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Captain's Log: Getting ready to say goodbye

September 11, 2012 12:01 PM
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Partners in the Franklin search project gather on the Laurier on the final day of this year's expedition.

(Bill Noon, a 31-year veteran of the Canadian Coast Guard, is a captain on the icebreaker Sir Wilfrid Laurier as it completes its 2012 Arctic mission and offers a two-week support stint to the Parks Canada-led search for the missing ships of explorer Sir John Franklin.)

Day 19 Sept. 10, 2012: 1400h


Today is officially Laurier's last full day supporting this year's expedition.

By tomorrow, we'll be saying goodbye to many of our guests.

Some will transfer to the Martin Bergmann to continue their work, while others will be flown to Gladman Point in Simpson Strait to catch a charter flight to Cambridge Bay.

Most of the hydrographers will remain behind to continue sounding work onboard CCGS Laurier, and will leave instead with the upcoming crew change on Sept. 18. 

The early weather report sounded good this morning; however, the fog horn announced the arrival of fog shortly afterwards, which disappeared and reappeared in patches throughout the day.
 
The Gannet, Kinglett and Bergmann were on their sonar lines early this morning, and the 733 zodiac was dispatched to retrieve a second water level gauge near Racon Island. 

We weighed anchor early and steamed towards Gladman Point (where we will anchor tonight) on our new charted passage.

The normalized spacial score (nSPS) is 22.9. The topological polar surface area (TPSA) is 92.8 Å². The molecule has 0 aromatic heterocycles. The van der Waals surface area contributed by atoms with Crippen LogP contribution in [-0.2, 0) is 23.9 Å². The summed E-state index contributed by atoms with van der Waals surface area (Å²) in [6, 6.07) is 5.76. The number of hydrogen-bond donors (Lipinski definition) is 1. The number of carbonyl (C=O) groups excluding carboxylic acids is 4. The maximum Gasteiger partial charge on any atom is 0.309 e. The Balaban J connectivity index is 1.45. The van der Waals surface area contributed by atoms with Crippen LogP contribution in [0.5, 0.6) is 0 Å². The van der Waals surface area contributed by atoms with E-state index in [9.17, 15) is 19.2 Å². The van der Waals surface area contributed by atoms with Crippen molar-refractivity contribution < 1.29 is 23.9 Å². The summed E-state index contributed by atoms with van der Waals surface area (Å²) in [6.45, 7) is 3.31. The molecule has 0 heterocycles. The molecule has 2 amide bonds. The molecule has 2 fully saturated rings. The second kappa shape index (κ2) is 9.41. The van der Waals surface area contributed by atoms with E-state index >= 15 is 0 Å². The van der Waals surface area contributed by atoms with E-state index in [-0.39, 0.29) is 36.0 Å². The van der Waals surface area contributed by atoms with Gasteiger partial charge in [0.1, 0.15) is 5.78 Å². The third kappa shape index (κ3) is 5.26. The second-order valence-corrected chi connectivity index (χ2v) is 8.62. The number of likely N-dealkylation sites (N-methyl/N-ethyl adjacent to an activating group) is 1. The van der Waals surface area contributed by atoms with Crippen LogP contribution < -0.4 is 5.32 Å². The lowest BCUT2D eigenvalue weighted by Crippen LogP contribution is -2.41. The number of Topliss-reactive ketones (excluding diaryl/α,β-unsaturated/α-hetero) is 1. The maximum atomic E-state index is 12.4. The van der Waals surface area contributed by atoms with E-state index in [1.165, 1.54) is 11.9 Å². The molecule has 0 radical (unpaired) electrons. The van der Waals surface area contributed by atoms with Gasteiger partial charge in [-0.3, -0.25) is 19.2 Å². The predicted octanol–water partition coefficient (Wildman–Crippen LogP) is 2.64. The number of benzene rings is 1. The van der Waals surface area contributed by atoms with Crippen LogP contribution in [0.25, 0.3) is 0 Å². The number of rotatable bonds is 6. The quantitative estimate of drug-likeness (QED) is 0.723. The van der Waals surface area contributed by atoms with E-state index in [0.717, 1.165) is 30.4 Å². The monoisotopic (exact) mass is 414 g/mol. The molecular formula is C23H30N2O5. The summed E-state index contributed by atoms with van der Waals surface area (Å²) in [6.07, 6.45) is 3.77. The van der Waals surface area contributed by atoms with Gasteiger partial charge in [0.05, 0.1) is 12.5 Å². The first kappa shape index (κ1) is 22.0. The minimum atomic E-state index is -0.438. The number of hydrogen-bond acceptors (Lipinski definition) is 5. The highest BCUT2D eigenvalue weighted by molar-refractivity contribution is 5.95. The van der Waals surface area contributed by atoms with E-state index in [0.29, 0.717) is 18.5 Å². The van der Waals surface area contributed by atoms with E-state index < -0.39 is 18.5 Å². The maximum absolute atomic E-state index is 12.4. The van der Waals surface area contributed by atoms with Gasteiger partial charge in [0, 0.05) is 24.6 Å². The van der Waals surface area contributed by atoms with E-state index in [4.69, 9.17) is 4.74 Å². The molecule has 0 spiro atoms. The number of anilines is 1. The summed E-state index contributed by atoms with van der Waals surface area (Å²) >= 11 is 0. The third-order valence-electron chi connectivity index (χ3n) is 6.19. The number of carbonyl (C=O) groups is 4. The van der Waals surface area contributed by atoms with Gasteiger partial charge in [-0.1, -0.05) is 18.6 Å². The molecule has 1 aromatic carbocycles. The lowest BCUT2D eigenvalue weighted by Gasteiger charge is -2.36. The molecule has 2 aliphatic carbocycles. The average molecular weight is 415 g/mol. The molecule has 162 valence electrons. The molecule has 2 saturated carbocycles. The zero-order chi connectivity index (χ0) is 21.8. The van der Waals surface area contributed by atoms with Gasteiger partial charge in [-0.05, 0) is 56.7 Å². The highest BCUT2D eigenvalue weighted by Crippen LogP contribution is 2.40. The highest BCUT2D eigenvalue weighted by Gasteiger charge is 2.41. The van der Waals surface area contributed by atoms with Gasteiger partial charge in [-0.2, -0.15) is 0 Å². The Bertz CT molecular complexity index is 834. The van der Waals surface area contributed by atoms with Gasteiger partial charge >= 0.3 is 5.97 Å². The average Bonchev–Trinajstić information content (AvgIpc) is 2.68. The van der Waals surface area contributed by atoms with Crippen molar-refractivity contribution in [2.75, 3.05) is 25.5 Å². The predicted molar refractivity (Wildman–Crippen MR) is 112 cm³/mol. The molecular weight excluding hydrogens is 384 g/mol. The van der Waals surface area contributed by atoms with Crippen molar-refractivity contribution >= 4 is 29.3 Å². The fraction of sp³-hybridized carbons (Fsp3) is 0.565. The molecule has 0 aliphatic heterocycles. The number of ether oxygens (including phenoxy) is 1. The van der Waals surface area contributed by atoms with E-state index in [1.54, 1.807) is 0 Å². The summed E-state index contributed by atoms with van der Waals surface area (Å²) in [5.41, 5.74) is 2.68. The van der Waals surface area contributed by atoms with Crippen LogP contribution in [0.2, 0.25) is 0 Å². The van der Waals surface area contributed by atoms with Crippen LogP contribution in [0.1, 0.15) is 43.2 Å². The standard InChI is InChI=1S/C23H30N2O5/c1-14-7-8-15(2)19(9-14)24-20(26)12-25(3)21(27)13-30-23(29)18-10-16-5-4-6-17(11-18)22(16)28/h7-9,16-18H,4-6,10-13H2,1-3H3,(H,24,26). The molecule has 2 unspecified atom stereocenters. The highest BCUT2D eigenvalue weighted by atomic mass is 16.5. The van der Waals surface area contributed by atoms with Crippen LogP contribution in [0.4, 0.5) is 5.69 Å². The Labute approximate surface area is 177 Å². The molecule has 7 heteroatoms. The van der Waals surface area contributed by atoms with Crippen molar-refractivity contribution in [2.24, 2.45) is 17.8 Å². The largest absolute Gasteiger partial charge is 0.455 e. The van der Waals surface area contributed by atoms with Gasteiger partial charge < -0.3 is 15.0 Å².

Late this afternoon, the Environment Canada team was able to take the helicopter to the south side of Simpson Strait to video their final coastline this season.

The terrestrial archeologists used their last day to conduct a show-and-tell session with guests and crew onboard, and Parks Canada's marine archeologists are planning to follow suit with group discussions on the HMS Investigator found in 2010. 

To have been a part of both the charting and the sailing of a new shipping route has been a career highlight.

Few mariners or hydrographers will ever enjoy this combined honour. My wife, Megan, has strongly suggested that the new passage be named Pooky Passage after our 21-year-old white cat (except that that is no longer how place names are selected, but I'll let someone else tell her).

Honestly, I can't think of a better way to experience discovering our own Canadian history.

Our final dinner to celebrate the many successes achieved in these past weeks will involve a big barbecue on deck, where we'll be joined by the team on the Martin Bergmann.

After that, I suspect that we will have a tightly packed crew's and officers' messes where the big screens have already been fully prepped for a viewing of The National.

Update: As of last night, the Gannet, Kinglett, Bergmann and the AUV had sounded over 3,198 kilometres, with multibeam/sidescan sonar coverage of over 232 square kilometres.

Environment Canada's coastal surveyors filmed even more coastline to add to the 500 kilometres collected last week. That is in addition to the earlier reported 879 square kilometres of LIDAR conducted at the beginning of the mission.


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